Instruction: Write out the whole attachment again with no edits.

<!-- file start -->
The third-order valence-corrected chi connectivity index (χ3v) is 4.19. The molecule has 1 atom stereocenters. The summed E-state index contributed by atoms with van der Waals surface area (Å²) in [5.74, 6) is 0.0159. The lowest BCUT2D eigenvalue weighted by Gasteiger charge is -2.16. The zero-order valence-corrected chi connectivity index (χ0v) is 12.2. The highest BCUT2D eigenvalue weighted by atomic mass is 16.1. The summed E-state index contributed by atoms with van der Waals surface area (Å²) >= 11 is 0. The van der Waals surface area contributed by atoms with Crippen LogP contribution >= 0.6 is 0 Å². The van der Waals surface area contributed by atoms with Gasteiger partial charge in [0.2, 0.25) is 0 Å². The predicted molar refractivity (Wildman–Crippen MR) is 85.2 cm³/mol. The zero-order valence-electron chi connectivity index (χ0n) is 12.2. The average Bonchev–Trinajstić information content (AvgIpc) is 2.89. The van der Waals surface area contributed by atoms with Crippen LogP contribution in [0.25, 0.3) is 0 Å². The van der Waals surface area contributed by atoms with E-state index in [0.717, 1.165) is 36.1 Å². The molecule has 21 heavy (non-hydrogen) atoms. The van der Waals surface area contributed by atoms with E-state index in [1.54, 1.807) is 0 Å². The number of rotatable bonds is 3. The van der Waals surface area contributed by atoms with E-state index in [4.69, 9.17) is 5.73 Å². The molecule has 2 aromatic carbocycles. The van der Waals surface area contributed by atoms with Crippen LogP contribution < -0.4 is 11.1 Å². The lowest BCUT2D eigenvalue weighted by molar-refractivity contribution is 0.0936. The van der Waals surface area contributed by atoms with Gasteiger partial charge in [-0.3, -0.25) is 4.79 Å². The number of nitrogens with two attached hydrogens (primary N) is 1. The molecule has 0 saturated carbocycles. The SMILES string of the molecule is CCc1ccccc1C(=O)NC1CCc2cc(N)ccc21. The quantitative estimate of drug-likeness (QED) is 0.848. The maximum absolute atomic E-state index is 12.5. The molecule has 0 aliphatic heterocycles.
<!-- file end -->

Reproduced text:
The third-order valence-corrected chi connectivity index (χ3v) is 4.19. The molecule has 1 atom stereocenters. The summed E-state index contributed by atoms with van der Waals surface area (Å²) in [5.74, 6) is 0.0159. The lowest BCUT2D eigenvalue weighted by Gasteiger charge is -2.16. The zero-order valence-corrected chi connectivity index (χ0v) is 12.2. The highest BCUT2D eigenvalue weighted by atomic mass is 16.1. The summed E-state index contributed by atoms with van der Waals surface area (Å²) >= 11 is 0. The van der Waals surface area contributed by atoms with Crippen LogP contribution >= 0.6 is 0 Å². The van der Waals surface area contributed by atoms with Gasteiger partial charge in [0.2, 0.25) is 0 Å². The predicted molar refractivity (Wildman–Crippen MR) is 85.2 cm³/mol. The zero-order valence-electron chi connectivity index (χ0n) is 12.2. The average Bonchev–Trinajstić information content (AvgIpc) is 2.89. The van der Waals surface area contributed by atoms with Crippen LogP contribution in [0.25, 0.3) is 0 Å². The van der Waals surface area contributed by atoms with E-state index in [0.717, 1.165) is 36.1 Å². The molecule has 21 heavy (non-hydrogen) atoms. The van der Waals surface area contributed by atoms with E-state index in [1.54, 1.807) is 0 Å². The number of rotatable bonds is 3. The van der Waals surface area contributed by atoms with E-state index in [4.69, 9.17) is 5.73 Å². The molecule has 2 aromatic carbocycles. The van der Waals surface area contributed by atoms with Crippen LogP contribution < -0.4 is 11.1 Å². The lowest BCUT2D eigenvalue weighted by molar-refractivity contribution is 0.0936. The van der Waals surface area contributed by atoms with Gasteiger partial charge in [-0.3, -0.25) is 4.79 Å². The number of nitrogens with two attached hydrogens (primary N) is 1. The molecule has 0 saturated carbocycles. The SMILES string of the molecule is CCc1ccccc1C(=O)NC1CCc2cc(N)ccc21. The quantitative estimate of drug-likeness (QED) is 0.848. The maximum absolute atomic E-state index is 12.5. The molecule has 0 aliphatic heterocycles.